From my discussions, I picked up four main themes – areas that are critical to the success (or failure) of a partnership.
When key elements such as roles and responsibilities, objectives, vision and milestones were in place, the partnerships had a clear remit and were easier to manage.
On the other hand, where there is a lack of clarity, the terms of a partnership may be open to interpretation which leads to unintended actions or a lack of action.
Along the same lines, interviewees also agreed that failure to set up realistic expectations led to serious challenges, including creating an unsustainable dependence in one of the cases studied.
Objectives, shared vision and milestones are important in fostering successful partnerships. Credit: Amy Reed/FFI
The second important lesson I picked up from everyone I interviewed was the importance of knowing the context of the partnership.
This context includes knowledge of the country where the partnership takes place, the related administrative formalities and financial requirements and, most importantly, the language.
To achieve this kind of understanding, some of the partnerships have put in place a liaison officer to help with communication and understanding within the partnership.
On the challenges side, partnerships have fallen apart when they lacked this understanding and critical thinking regarding resources (financial, human, logistics and capacity) that are needed and available.
The most frequently discussed issue among the interviewees was the great benefits that open and regular communication including face to face meetings between the parties brought to the partnership.
Another element was the importance of individual leadership and buy-in from senior executives on both sides. On the challenge side, failure to communicate appropriately or regularly on both sides leads to issues in the partnership, with each party not understanding each other or not able to communicate their respective needs.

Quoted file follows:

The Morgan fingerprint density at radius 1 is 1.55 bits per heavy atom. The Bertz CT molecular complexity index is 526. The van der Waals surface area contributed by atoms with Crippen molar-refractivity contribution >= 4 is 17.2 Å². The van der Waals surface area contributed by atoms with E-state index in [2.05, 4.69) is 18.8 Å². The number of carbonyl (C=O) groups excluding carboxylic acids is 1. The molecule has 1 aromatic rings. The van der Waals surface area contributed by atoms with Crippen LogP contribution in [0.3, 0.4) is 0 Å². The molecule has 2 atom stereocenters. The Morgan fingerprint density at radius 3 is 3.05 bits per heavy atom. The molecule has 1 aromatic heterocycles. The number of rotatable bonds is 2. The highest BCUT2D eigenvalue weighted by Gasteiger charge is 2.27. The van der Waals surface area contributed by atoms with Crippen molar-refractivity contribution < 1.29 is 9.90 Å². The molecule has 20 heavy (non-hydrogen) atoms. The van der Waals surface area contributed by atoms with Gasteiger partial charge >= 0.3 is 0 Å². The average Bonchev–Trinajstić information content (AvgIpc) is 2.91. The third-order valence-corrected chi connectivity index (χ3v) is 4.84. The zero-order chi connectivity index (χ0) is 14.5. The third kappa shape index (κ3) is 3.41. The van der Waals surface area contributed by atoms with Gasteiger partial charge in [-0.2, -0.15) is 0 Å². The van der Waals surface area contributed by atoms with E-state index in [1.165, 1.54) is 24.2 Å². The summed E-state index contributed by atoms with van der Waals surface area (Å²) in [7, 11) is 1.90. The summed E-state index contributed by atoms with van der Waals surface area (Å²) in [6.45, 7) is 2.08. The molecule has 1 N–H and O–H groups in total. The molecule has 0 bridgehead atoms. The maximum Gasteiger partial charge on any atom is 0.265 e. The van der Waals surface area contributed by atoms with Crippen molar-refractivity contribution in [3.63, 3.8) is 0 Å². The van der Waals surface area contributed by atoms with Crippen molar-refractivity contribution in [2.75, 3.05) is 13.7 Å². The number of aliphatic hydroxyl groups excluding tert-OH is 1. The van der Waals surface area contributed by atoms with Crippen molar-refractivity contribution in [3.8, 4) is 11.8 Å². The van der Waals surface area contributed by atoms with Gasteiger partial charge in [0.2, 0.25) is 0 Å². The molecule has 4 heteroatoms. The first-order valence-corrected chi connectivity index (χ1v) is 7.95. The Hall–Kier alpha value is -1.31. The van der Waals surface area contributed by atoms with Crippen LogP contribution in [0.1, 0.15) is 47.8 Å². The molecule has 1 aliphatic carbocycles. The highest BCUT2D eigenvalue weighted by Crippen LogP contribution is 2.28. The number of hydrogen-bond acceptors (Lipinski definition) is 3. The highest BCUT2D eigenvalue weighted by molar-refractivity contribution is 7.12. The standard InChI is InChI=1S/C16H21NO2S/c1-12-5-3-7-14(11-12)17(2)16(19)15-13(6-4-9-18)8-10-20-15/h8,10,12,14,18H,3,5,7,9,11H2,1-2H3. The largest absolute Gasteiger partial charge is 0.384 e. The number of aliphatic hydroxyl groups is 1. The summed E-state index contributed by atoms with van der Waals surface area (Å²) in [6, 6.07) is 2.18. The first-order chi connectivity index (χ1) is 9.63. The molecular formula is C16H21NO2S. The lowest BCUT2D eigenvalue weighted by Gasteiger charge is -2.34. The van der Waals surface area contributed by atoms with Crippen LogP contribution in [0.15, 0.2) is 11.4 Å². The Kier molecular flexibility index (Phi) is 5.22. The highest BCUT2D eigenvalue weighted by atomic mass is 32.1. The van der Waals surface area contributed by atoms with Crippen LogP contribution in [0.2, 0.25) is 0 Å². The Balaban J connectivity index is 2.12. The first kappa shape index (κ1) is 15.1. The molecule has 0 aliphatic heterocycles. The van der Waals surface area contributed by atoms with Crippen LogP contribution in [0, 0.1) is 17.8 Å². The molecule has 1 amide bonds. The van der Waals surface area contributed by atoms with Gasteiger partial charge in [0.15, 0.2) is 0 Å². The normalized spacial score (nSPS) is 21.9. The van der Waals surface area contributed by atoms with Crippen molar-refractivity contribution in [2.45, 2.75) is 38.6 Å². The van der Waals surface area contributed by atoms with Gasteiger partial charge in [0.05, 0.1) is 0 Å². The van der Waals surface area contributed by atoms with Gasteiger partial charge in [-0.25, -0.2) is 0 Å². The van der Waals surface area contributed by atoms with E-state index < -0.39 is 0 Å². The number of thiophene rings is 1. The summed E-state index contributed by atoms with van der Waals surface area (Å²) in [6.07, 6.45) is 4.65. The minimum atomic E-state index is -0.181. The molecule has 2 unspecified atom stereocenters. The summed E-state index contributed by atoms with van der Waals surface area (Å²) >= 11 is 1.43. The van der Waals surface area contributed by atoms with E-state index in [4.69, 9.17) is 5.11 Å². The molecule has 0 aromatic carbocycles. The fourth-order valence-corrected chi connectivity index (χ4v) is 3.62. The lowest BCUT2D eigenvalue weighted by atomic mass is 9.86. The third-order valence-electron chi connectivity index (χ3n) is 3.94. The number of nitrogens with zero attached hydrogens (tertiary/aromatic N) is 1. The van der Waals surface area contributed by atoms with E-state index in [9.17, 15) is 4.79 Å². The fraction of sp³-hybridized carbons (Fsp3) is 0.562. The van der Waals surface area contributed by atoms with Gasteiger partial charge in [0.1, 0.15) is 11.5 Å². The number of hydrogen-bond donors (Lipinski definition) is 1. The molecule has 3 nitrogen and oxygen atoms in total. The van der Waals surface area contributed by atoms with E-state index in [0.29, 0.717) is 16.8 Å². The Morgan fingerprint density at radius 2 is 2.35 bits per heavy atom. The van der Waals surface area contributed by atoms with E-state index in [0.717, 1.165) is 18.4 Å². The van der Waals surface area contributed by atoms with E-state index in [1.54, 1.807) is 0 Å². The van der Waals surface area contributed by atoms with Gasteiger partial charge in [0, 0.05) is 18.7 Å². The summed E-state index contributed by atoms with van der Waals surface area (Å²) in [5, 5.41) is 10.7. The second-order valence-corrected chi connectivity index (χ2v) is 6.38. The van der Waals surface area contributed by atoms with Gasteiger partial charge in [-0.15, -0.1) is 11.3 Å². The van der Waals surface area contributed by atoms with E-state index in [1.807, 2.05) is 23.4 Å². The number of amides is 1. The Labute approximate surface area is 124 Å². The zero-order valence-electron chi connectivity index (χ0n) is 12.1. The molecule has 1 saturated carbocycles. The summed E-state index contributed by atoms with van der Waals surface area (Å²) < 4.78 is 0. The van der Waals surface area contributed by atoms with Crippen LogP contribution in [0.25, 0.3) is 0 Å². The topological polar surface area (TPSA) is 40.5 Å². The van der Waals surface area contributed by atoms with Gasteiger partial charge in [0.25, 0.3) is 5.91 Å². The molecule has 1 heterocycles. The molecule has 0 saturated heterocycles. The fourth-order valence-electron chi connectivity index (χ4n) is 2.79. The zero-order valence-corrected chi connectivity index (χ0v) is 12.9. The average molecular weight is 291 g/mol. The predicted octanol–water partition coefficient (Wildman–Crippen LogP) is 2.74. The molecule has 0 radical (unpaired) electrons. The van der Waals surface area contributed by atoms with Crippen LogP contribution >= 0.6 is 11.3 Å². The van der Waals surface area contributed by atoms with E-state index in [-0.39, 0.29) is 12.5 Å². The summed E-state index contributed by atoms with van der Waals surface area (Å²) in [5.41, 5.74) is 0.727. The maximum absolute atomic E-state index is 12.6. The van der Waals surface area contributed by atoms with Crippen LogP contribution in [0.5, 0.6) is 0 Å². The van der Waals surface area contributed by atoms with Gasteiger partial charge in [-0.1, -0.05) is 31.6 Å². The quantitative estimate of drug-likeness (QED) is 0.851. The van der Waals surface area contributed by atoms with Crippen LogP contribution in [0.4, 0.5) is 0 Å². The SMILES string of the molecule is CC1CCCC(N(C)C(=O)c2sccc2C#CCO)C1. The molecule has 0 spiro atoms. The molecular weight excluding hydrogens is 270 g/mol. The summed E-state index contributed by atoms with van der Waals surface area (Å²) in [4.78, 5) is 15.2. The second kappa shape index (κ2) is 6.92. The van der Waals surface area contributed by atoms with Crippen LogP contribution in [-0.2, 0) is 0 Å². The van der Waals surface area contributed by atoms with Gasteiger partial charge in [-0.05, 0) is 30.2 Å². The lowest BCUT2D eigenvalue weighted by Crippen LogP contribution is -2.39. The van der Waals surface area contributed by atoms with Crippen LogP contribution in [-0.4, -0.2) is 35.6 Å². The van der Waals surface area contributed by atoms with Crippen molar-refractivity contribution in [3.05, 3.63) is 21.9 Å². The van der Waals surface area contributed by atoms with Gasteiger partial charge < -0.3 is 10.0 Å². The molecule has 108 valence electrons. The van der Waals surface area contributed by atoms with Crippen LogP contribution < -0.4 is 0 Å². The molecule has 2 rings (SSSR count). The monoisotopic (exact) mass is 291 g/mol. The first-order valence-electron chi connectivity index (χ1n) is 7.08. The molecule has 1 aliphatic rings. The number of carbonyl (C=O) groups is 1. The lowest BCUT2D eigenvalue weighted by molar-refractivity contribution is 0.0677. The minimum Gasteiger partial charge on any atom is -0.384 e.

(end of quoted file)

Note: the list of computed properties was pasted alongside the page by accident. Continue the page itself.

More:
Face to face meetings prove to be of huge benefit in open communications between partners. Credit: G. Clark
Even though it might be difficult to think of the future when just beginning a partnership, interviewees agreed that discussing the long-term aspirations of both parties as early as possible and setting a clear vision for the partnership was essential. Leadership plays a key role in establishing this long term vision.
The interviewees also recognised that changes in staff can bring real challenges.
I hope my work will help other practitioners and organisations out there to learn from FFI’s experience and start reflecting on their own partnerships, to see what lessons they can learn.
Ultimately, our aim is to achieve our conservation goals, but in this ambitious task we need to adopt a dual approach: working towards achievement and impact but also keeping our minds on how we get there, and reflecting on it.
In his paper Leadership and conservation effectiveness: finding a better way to lead, Simon Black said that a conservation leader needs to have the “willingness to encourage learning, improvement, and receptiveness to alternative solutions.”
I believe we should take more of these lessons from partnerships and help our conservation partnerships to improve.